Why experiment when mismatched software can do that for you? ReneZ in quadrants.

Rene Zellwegger reprised.

 I recently upgraded operating systems and the lone victim of the exercise was a program I use called, Snapseed. For the most part the program still functions as it always did but I notice that when I use extreme slider actions or I use the "Grunge" or "Vintage" filters the images get all wacky. Uncontrolled wacky is generally uncomfortable for real control freaks but I'm trying to rein in my desire to control the universe so I decided to play with this image.  

It was originally shot in studio with a Pentax 645 camera and a 150mm lens on black and white film. I recently scanned a number of the negatives from this shoot in order to archive them in a second place. I chose this image mostly at random and twiddled the keyboard until Snapseed decided to go rogue. Shades of 1960's minimalist graphic design....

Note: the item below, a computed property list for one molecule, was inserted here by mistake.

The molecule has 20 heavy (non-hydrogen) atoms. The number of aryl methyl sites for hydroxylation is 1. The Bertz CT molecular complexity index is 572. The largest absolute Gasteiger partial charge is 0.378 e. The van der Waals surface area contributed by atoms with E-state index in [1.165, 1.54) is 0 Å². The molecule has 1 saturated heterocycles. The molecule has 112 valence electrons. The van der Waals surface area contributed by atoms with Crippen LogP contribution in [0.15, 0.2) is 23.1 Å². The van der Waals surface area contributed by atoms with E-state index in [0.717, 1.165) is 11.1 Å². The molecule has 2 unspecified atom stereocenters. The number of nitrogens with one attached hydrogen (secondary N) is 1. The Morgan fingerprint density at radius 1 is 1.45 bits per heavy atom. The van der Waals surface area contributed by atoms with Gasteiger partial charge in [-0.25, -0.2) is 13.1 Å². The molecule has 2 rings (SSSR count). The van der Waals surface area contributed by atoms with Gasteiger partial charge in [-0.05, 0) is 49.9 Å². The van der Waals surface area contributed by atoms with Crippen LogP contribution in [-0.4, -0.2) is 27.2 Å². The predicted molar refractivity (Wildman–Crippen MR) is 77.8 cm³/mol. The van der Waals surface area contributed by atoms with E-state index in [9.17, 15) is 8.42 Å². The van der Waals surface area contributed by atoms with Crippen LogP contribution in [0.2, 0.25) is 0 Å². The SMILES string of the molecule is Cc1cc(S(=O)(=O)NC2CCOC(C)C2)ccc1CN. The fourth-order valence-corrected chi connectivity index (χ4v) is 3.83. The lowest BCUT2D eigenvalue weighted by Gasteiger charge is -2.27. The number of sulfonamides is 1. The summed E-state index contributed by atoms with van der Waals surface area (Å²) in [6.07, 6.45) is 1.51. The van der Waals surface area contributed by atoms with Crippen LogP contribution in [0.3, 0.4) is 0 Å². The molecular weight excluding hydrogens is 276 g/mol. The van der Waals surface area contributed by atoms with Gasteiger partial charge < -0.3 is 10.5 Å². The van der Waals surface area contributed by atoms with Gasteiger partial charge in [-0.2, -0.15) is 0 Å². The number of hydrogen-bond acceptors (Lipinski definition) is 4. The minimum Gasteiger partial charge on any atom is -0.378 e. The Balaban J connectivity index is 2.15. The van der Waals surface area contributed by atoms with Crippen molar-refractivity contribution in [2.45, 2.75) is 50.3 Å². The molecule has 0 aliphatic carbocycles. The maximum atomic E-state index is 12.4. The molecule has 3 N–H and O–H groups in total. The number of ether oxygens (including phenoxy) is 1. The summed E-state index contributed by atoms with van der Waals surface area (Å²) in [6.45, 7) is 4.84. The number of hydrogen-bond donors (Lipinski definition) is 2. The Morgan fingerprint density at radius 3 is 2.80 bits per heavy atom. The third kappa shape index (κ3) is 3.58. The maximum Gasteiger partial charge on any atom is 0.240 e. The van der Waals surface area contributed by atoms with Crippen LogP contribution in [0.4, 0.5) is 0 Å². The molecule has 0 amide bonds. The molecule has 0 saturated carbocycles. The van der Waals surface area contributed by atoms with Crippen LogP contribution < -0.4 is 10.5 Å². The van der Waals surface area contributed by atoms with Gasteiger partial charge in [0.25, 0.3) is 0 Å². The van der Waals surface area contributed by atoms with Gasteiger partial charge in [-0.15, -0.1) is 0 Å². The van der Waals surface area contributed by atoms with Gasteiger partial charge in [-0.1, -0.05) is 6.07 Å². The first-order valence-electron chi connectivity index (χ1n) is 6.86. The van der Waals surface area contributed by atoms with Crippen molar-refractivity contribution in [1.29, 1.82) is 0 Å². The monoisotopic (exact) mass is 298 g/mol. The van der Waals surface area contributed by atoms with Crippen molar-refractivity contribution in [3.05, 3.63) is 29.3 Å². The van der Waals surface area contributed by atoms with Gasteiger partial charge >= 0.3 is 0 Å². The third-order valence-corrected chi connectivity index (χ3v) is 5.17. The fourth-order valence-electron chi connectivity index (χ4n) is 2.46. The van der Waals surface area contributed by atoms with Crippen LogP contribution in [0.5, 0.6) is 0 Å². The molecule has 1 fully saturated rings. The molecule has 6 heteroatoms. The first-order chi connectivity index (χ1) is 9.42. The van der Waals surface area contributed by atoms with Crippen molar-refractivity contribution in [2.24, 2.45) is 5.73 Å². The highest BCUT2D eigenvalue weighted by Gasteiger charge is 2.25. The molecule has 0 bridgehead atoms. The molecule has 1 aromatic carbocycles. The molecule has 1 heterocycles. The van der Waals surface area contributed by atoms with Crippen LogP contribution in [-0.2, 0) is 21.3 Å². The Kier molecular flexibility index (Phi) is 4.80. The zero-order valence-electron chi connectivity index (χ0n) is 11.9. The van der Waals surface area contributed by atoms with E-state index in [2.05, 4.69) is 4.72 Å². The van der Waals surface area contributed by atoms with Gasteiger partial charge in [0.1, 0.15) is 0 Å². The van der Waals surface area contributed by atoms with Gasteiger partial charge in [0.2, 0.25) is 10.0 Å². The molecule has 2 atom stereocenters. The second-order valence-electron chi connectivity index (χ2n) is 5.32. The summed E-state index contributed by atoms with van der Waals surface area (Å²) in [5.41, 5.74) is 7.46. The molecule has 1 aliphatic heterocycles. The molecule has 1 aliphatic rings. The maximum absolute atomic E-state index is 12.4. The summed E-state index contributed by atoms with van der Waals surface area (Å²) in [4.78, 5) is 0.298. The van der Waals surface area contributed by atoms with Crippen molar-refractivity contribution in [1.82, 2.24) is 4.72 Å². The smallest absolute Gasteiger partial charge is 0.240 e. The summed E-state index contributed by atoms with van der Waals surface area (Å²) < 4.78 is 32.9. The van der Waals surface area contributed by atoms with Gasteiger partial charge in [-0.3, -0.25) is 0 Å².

Here is the image as it was originally intended in black and white:

Just a note on a related subject... A note about the importance of playing and working... This image and many more like it were not done for a magazine or in fact any client. They were the result of play. I came into the world of photography as an amateur captivated by the idea of portraits. For the last thirty years I've made time to do work that's just for me and for the people on the other side of the camera. I shudder a bit when I read about people who seem just to do photography as a way to make a living. As a "cool" occupation. There's the old adage, "Work to Live, Don't Live just to Work." I think every photographer who is successful on many levels embraces some variation of that thought. 

There's not always a demarcation between the subjects we shoot for ourselves and the subjects we shoot for our clients. In the perfect world it's your "fun," "playful," and "personal" work that gets you your paying work and it's your paying work that informs your fun. 

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